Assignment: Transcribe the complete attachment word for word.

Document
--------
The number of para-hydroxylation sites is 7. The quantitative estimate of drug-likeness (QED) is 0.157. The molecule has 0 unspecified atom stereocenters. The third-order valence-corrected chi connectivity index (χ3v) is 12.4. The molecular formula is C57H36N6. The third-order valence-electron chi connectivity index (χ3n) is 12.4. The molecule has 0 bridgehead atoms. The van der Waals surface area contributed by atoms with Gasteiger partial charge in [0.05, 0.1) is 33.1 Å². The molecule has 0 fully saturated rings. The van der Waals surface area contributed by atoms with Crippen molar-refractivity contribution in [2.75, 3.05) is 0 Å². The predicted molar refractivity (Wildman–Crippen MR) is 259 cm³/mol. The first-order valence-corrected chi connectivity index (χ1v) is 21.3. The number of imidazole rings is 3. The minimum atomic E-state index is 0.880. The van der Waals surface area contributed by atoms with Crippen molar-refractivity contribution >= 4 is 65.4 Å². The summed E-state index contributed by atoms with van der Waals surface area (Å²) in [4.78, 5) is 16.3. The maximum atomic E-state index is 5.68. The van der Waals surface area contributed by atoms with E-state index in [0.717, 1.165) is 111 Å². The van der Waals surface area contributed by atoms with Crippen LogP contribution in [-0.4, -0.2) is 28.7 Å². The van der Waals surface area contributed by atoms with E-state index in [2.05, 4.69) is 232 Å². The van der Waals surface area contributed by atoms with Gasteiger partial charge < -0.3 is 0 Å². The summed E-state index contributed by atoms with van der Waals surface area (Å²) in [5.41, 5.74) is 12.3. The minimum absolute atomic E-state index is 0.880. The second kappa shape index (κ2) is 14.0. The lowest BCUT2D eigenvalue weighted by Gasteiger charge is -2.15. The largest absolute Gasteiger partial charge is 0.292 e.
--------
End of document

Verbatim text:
The number of para-hydroxylation sites is 7. The quantitative estimate of drug-likeness (QED) is 0.157. The molecule has 0 unspecified atom stereocenters. The third-order valence-corrected chi connectivity index (χ3v) is 12.4. The molecular formula is C57H36N6. The third-order valence-electron chi connectivity index (χ3n) is 12.4. The molecule has 0 bridgehead atoms. The van der Waals surface area contributed by atoms with Gasteiger partial charge in [0.05, 0.1) is 33.1 Å². The molecule has 0 fully saturated rings. The van der Waals surface area contributed by atoms with Crippen molar-refractivity contribution in [2.75, 3.05) is 0 Å². The predicted molar refractivity (Wildman–Crippen MR) is 259 cm³/mol. The first-order valence-corrected chi connectivity index (χ1v) is 21.3. The number of imidazole rings is 3. The minimum atomic E-state index is 0.880. The van der Waals surface area contributed by atoms with Crippen molar-refractivity contribution >= 4 is 65.4 Å². The summed E-state index contributed by atoms with van der Waals surface area (Å²) in [4.78, 5) is 16.3. The maximum atomic E-state index is 5.68. The van der Waals surface area contributed by atoms with E-state index in [0.717, 1.165) is 111 Å². The van der Waals surface area contributed by atoms with Crippen LogP contribution in [-0.4, -0.2) is 28.7 Å². The van der Waals surface area contributed by atoms with E-state index in [2.05, 4.69) is 232 Å². The van der Waals surface area contributed by atoms with Gasteiger partial charge < -0.3 is 0 Å². The summed E-state index contributed by atoms with van der Waals surface area (Å²) in [5.41, 5.74) is 12.3. The minimum absolute atomic E-state index is 0.880. The second kappa shape index (κ2) is 14.0. The lowest BCUT2D eigenvalue weighted by Gasteiger charge is -2.15. The largest absolute Gasteiger partial charge is 0.292 e.